Aug 232018

The 7 Most Nutrient Dense Foods on The Planet

The 7 Most Nutrient Dense Foods on The Planet

Not all food is made the same, and there are many myths about different foods.

While some foods are incredibly high in nutrients, others are just empty calories and even harmful to our health.

This article takes a look at some of the most nutritious foods available.

And if you think that only means fruits and vegetables, then you’d be wrong.

Here are 7 of the most nutrient-dense foods in the world.

1.Berries

Berries are rich in vitamin C and fiber and a good source of folate and potassium. But what gives berries their superpowers are their phytochemicals, specifically anthocyanins, the pigments responsible for their intense colors. Those anthocyanins are powerful antioxidants that fight cell damage and may reduce the risk of cancer and heart disease. Blueberries, in particular, have been shown to improve memory and brain function in lab animals.

2.Sardines

Sardines are small, oily fish that can be eaten whole.

This includes bones, skin, organs, brains and everything.

Given that the organs are usually the most nutritious parts of an animal, it is not surprising to see that whole sardines are incredibly nutritious.

They contain a little bit of almost every nutrient that the body needs and are pretty close to being perfect from a nutritional standpoint.

Like other fatty fish, they’re also very high in heart-healthy Omega-3s.

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3.Liver

Liver deserves its reputation for being a “superfood.” Liver is extremely rich in vitamin A, vitamin B12, and copper, providing well over 100% of the RDI for these nutrients. Liver is also rich in high-quality protein.

What’s more, liver is the best source of choline, a nutrient that like a vitamin in your body. Choline is important for brain health, metabolism, and protection of your cells’ DNA. Although the FDA hasn’t established an RDI for choline, it is an essential nutrient that modern diets often don’t provide enough of. In a 2007 study, researchers showed that inadequate choline intake led to muscle and liver damage in individuals with certain genetic profiles.

4.Cacao

This is the raw, unprocessed source of chocolate. Raw, unsweetened cacao powder, which is high in antioxidant flavones, is very different from the common, commercial cocoa drinks and chocolates. Cacao is derived from cacao beans, one of nature’s most supercharged, nutrient-dense foods due to its mineral content and wide array of unique and varied properties. Raw cacao is one of the best food sources of magnesium. It is also exceptionally rich in chromium, which is used to help control blood sugar. It contains a number of compounds known to boost mood and relaxation such as tryptophan, theobromine and phenylethylamine (PEA). As well as the powder and butter, some recipes use cacao nibs, which are slightly bitter and have a strong chocolate flavor and a wonderful crunchy texture.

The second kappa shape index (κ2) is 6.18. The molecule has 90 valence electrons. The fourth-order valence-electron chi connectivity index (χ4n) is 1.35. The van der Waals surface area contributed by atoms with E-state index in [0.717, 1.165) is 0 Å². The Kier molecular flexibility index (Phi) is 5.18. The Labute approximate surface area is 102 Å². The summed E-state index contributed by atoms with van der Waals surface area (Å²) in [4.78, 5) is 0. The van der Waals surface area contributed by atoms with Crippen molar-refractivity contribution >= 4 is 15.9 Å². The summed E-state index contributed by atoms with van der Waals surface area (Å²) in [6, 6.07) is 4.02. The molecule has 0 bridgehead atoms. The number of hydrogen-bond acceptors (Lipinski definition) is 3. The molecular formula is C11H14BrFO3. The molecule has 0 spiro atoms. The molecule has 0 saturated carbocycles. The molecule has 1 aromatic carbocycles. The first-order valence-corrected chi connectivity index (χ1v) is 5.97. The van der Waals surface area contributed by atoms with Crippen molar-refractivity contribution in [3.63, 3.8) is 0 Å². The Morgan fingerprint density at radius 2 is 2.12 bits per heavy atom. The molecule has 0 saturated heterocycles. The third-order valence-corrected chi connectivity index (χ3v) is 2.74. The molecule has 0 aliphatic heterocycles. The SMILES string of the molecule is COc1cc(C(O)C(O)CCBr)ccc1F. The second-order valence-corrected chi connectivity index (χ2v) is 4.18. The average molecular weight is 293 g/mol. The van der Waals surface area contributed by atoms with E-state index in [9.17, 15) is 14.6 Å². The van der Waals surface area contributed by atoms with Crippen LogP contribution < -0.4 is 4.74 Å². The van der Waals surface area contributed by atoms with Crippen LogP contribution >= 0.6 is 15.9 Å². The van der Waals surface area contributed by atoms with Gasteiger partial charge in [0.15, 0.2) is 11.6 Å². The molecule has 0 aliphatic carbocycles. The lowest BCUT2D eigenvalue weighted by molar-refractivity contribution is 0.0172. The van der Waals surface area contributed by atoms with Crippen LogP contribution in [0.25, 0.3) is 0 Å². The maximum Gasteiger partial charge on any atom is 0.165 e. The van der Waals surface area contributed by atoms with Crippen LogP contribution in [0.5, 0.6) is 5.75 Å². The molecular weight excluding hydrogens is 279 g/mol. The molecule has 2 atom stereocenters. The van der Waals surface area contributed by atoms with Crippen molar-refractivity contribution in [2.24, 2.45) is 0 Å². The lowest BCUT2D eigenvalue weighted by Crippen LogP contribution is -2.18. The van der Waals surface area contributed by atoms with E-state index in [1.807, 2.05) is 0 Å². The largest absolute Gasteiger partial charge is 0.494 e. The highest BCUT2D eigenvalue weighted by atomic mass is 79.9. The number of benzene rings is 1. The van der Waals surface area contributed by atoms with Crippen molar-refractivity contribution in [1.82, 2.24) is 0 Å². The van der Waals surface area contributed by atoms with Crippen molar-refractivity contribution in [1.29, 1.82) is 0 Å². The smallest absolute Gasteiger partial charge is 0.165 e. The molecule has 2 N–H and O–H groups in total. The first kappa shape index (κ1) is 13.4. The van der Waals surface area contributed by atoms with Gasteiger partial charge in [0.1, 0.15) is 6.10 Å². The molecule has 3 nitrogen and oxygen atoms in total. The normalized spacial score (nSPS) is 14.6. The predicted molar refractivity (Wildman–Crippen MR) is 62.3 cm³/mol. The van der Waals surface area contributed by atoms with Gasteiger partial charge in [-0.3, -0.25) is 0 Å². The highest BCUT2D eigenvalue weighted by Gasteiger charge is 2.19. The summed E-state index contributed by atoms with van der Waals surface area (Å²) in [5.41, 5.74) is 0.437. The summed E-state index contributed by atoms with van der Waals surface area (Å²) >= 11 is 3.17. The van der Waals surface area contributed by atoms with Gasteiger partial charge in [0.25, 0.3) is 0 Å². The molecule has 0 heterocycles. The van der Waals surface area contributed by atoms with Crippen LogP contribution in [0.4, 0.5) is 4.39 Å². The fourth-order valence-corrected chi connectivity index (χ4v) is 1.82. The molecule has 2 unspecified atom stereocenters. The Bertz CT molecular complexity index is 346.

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5.Maca

A radish-like, nutrient-dense root and food, maca is known for its adaptogenic properties and has the ability to help the body adjust to stress, build up resistance to disease and support immunity. It can also be taken as an energy food for combating fatigue. Its delicious, sweet butterscotch flavor means that it blends beautifully with cacao in drinks. Maca works directly on the hypothalamus and pituitary glands: the body’s ‘master glands’, which help to regulate other glands, such as the levels of sex hormones in men and women. Buy as a powder.

6.Whole Eggs

It’s time to start thinking twice before you toss the yolk of your egg. Too many people are in the habit of eating only egg whites because they think that the whole egg is too high in cholesterol. However as long as you have no pre-existing heart health concerns, eating one or two whole eggs as part of your balanced diet should pose no problem. Plus, most of the nutrition found in eggs is located in that yolk.

So what will you get from eggs? Eggs are an excellent source of protein, vitamin A, D, and E, along with folate, iron, zinc, and choline. Iron is an important nutrient to note because those who tend to fall short in this mineral will typically experience higher levels of fatigue on a day-to-day basis. By adding eggs to your diet, you can boost your endurance and keep up with your workout session. Eggs are also quick and easy to prepare, highly versatile, and very cost effective, so that’s another reason you’ll want to be adding them to your daily diet plan.

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7.Spinach

Spinach is rich in beta-carotene, a phytonutrient (literally “plant nutrient”) that your body converts to vitamin A. Beta-carotene and other phytonutrients found in spinach function as antioxidants that help protect your cells from damage and potentially reduce cancer risk. Spinach is also a good source of nitrates, which have been shown to improve arterial function and lower blood pressure in adults.

In addition, spinach contains thylakoids, compounds that have been found to increase satiety and reduce hunger. In one study, overweight women who took spinach extract reported less hunger and fewer food cravings than women given a placebo.

Sautéing spinach in a little butter, coconut oil, or olive oil enhances its flavor and helps maximize the absorption of beta-carotene.